By Jacob Katel
By Laurie Charles
By Nate "Igor" Smith
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Midnight Movies aren't your stereotypical rock act. They don't bang out tortured, obsessive love songs about past paramours and current flames. And, although they'll be hitting Miami this weekend for a Swing the State concert with neo-New Wave band Metric, they aren't exactly agit-popsters eager to demonstrate a tenuous grasp of current affairs.
"Wait, I'm getting them confused, I think ... Liberal is generally Democratic?" asks drummer and lead singer Gena Olivier during a phone interview from her home in Los Angeles. It seems that some confusion has arisen from her assertion that she's "pretty conservative," which follows a question about whether or not her growing up in Orange County, a notoriously Republican enclave, has had any influence on her beliefs. Still, when told what conservative means in this rancorous election year, she quickly corrects herself.
"Okay ... No, I'm just kidding, I'm liberal. I always get that confused," chuckles Olivier. "We're definitely all on the liberal side. I wouldn't say that I was a Democrat. I would probably say that I'm undecided at the moment."
The 25-year-old Olivier says she is a "spiritual person. I definitely believe in God," she says. "I believe in the Bible." Which only begins to explain the unique experience that is Midnight Movies's self-titled debut album. Released last August on Emperor Norton, Midnight Movies is a cosmic journey led by Olivier, 36-year-old guitarist Larry Schemel, and 29-year-old keyboardist Jason Hammons, an album full of eerie and wonderful ruminations on life and the hereafter.
Reductionists will call Midnight Movies "Stereolab with a pulsing rock beat," thanks to drummer Olivier's vocal similarities to Laetitia Sadier. The two bands also share a love of quirky Sixties music. "I like a lot of old Sixties folk music a lot. Leonard Cohen, I got into when I was sixteen," Olivier begins, before rattling off a long list of favorites that includes Joan Baez, Bob Dylan, the Trees, Velvet Underground, and Pink Floyd. "It's pretty much all over the board as far as our inspirations ... yeah," she concludes.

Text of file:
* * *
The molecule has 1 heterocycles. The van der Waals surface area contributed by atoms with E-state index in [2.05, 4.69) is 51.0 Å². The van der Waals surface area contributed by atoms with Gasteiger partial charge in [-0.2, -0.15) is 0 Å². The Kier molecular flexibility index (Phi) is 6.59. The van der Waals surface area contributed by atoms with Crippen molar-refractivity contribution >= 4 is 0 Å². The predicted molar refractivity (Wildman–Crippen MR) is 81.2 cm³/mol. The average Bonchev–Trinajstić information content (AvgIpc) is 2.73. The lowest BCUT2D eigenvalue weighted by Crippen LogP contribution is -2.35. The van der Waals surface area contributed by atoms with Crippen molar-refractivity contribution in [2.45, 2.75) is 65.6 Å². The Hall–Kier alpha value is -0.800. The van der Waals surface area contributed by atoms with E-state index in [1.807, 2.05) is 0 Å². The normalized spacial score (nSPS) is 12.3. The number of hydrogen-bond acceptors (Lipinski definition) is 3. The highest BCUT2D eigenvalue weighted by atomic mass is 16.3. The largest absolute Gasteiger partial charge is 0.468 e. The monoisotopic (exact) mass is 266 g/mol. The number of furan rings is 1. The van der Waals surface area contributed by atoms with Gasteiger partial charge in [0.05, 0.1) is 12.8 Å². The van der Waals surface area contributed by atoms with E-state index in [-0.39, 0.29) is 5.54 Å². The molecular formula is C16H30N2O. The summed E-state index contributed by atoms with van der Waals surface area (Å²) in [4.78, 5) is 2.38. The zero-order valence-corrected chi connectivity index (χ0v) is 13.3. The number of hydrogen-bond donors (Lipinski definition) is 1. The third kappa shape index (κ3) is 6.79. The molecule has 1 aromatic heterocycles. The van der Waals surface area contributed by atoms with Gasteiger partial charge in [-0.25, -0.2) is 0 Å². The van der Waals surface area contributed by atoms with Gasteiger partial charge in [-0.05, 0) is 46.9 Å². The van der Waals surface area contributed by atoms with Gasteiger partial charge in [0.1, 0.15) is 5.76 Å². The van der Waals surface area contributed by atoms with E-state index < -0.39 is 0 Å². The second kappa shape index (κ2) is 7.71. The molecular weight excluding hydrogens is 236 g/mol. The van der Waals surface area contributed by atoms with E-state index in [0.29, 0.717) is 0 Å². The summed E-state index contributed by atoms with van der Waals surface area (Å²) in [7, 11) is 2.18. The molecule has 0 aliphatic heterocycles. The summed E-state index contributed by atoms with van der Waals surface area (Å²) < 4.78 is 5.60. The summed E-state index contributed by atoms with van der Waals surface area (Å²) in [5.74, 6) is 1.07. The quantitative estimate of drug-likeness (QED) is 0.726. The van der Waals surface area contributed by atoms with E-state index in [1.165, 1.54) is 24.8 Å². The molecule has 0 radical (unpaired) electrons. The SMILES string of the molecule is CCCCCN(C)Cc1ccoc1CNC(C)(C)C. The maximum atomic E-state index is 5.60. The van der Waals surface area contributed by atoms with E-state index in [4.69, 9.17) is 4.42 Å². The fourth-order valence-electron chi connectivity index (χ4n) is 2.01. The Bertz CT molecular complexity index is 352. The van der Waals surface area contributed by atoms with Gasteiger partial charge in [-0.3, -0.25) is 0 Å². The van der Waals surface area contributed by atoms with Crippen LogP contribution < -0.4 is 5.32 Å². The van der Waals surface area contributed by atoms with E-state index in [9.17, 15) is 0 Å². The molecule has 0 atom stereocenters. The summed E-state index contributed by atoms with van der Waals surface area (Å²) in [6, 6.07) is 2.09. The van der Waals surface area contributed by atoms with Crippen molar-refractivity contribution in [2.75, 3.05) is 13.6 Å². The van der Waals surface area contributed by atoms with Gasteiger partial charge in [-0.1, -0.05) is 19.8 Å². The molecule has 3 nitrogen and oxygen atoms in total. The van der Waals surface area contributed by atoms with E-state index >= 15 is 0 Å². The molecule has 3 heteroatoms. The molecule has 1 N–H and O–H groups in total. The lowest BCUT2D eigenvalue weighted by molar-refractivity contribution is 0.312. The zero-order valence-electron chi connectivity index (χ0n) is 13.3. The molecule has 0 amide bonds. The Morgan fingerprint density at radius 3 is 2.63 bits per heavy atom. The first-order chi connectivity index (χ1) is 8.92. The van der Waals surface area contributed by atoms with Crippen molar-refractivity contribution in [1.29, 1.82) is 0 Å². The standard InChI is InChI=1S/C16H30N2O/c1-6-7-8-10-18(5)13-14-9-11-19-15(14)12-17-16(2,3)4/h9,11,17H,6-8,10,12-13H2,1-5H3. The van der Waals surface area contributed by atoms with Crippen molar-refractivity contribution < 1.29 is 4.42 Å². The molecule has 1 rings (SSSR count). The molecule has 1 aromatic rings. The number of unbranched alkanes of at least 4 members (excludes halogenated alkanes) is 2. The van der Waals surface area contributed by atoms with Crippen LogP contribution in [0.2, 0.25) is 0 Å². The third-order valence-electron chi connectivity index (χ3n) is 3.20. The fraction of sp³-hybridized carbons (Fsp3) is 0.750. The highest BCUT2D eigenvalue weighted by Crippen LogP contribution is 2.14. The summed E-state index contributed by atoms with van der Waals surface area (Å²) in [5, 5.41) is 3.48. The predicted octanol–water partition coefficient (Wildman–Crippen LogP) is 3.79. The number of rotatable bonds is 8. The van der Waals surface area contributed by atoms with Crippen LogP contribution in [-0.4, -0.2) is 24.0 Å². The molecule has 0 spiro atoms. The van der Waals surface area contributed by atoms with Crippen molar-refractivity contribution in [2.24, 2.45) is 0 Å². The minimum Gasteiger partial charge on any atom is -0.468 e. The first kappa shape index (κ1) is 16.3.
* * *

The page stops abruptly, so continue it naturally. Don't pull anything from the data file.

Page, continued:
The way in which Midnight Movies interprets those oft-mined sounds, though, makes them special. The opening track, "Persimmon Tree," builds over Olivier's military half-step drumming before breaking with Schemel's rhythm guitar into a rollicking, wavering canter. The track, which flits between psych-rock's military irony and Nineties grunge, is eerily appropriate for Olivier's searching lyrics of physical and religious renewal. "The end is here to begin again," she sings. "There's no time for what you believe in."
"I talk a lot about ideas of spirituality and beliefs and things. One song, öTime and Space,' is basically just about that, and how perhaps [space] is eternity," she says. "That's something I think about a lot, and have for a long time ... It's definitely about faith and our place in the universe."
Midnight Movies started out as an after-work hobby around two years ago. At the time, Olivier was working as a nanny; Schemel was a clerk at Amoeba Records; and Hammons was a waiter at a "fancy restaurant," Asia de Cuba. As they progressed musically, the band built a sizable audience, won a deal with Emperor Norton Records, and recorded their debut last spring.
Although Olivier sings all of the words, there is no main songwriter. The trio see themselves as a collective to the extent that their individual names aren't even credited in the CD's booklet. They work collaboratively, devising their own parts and ideas through jam sessions. A song can form from one "measure," explains Olivier, including a keyboard phrase, a drum pattern, a guitar hook, or a vocal line. These ideas are sometimes fleshed out into full pieces through jamming; other times, the band simply collects different ideas and works them into a unified whole. "None of us are virtuosos in any sense, so it really takes us a while to get it exactly the way we want to hear it," she says.
Recorded in fourteen days, Midnight Movies is the latest in a growing line of solid debuts from other LA artists such as Moving Units, Earlimart, and Autolux. Far from being competitive, Olivier says that "there's a sense of camaraderie" among all the bands on the scene. "There is something really happening that everybody's really excited about. LA in general is just buzzing," she marvels.
But it is more a result of Midnight Movies's merits that have brought them that most coveted of titles: a "buzz" band. "Yeah, we've been called that," says Olivier drolly. "It's cool. The response has been good, and people are really into it."